The other day, I spoke about upgrading from Fedora 9 to 10 using YUM. The reason that I chose this approach was because I wasn't keen to watch while Azureus or Jigdo painstakingly downloaded the DVD bit by bit. The DVD contains a lot of useful software and it also contains loads of software which I have absolutely no need for.
Jigdo scores over torrents because it can skip any RPMs that are common to the new version and the old. Of course it would be more civic minded to use a torrent. In my case, I will be installing Fedora on two machines of my own and I will be sharing with quite a few others as well. Mostly these are are people forced to suffer with 512Kb DSL links. Even without using torrents, I am doing my bit to spread the love.
The reason that I opted for a live update instead of jigdo is because only 7 of the 2800+ files shipped on the DVD are shared between 9 and 10. That means the whole DVD has to be downloaded and even at 2Mbps that would take a bit too long for my liking. The reason that the two versions have so few files in common might be due to the fact that the digital certificates used to sign the RPMs has changed.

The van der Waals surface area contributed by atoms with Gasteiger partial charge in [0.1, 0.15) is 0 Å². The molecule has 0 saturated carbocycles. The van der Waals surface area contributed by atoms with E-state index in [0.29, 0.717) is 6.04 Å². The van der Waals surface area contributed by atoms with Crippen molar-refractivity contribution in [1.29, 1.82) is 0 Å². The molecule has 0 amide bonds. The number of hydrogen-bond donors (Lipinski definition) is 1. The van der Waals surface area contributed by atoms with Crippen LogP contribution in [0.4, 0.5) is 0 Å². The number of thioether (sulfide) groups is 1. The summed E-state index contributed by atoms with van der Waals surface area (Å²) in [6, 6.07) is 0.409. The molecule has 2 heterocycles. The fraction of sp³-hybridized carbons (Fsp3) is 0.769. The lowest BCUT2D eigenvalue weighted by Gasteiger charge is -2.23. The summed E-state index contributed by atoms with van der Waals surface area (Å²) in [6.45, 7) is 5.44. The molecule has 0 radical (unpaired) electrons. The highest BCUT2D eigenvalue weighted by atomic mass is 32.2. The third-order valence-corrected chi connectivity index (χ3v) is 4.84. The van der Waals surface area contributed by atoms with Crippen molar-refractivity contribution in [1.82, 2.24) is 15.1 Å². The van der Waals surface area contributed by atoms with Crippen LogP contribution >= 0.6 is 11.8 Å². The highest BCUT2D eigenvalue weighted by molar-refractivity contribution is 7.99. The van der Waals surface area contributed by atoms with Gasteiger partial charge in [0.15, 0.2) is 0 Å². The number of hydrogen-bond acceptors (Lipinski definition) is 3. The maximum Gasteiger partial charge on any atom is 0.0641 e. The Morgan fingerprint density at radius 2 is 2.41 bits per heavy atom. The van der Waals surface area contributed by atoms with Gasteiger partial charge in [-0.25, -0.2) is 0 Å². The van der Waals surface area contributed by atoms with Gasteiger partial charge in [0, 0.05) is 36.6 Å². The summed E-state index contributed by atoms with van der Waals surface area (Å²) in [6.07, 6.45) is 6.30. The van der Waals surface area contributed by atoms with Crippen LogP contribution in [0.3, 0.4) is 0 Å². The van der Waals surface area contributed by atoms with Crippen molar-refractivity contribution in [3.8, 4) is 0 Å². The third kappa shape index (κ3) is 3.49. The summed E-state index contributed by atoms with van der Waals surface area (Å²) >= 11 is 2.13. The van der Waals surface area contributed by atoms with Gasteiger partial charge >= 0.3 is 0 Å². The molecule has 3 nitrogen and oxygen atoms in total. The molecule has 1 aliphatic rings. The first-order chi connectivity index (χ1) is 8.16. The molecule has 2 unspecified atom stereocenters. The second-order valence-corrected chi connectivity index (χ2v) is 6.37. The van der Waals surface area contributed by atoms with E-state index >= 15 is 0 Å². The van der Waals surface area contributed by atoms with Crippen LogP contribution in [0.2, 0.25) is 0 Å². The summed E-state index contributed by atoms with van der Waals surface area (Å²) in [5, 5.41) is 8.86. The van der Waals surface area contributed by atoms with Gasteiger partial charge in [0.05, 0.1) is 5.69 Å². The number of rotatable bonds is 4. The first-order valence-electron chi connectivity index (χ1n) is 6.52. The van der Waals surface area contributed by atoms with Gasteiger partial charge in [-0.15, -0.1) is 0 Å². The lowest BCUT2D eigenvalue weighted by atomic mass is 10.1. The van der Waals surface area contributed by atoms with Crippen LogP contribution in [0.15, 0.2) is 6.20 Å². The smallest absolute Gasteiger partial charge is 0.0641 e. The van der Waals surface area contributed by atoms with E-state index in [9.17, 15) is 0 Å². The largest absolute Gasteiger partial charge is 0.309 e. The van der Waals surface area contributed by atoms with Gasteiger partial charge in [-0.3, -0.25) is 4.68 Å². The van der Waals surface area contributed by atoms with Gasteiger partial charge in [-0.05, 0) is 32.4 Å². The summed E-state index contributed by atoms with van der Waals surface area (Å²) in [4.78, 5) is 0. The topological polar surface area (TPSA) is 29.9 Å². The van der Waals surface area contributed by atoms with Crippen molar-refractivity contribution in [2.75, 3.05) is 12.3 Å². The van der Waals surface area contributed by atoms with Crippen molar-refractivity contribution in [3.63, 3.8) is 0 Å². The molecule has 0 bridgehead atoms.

Live updates isn't easy but it's more fun. If you first try it out using a virtual machine, there is no risk of a half cooked upgrade or any data loss. But after doing the live update, I decided to download the ISO and do it the proper way after all. The RPMs downloaded for the live update can be used by Jigdo (it did make use of about 200 of them). That still left more than 2500 files to be downloaded and it was painstakingly slow. Though I have had a spot of bother with my broadband connection of late, this time the slow down is probably because the mirrors are under a heavy strain.
The initial download was for the 32 bit version - I need it to use the Sun Java Plugin - they still haven't got around to creating a 64 bit version for Linux. How lame is that?. The 32 bit fedora will only run as a guest. When that jigsawed download was reassembled it was time to get the 64 bit version. This time around Jigdo found 1200 rpms from the earlier download that it liked.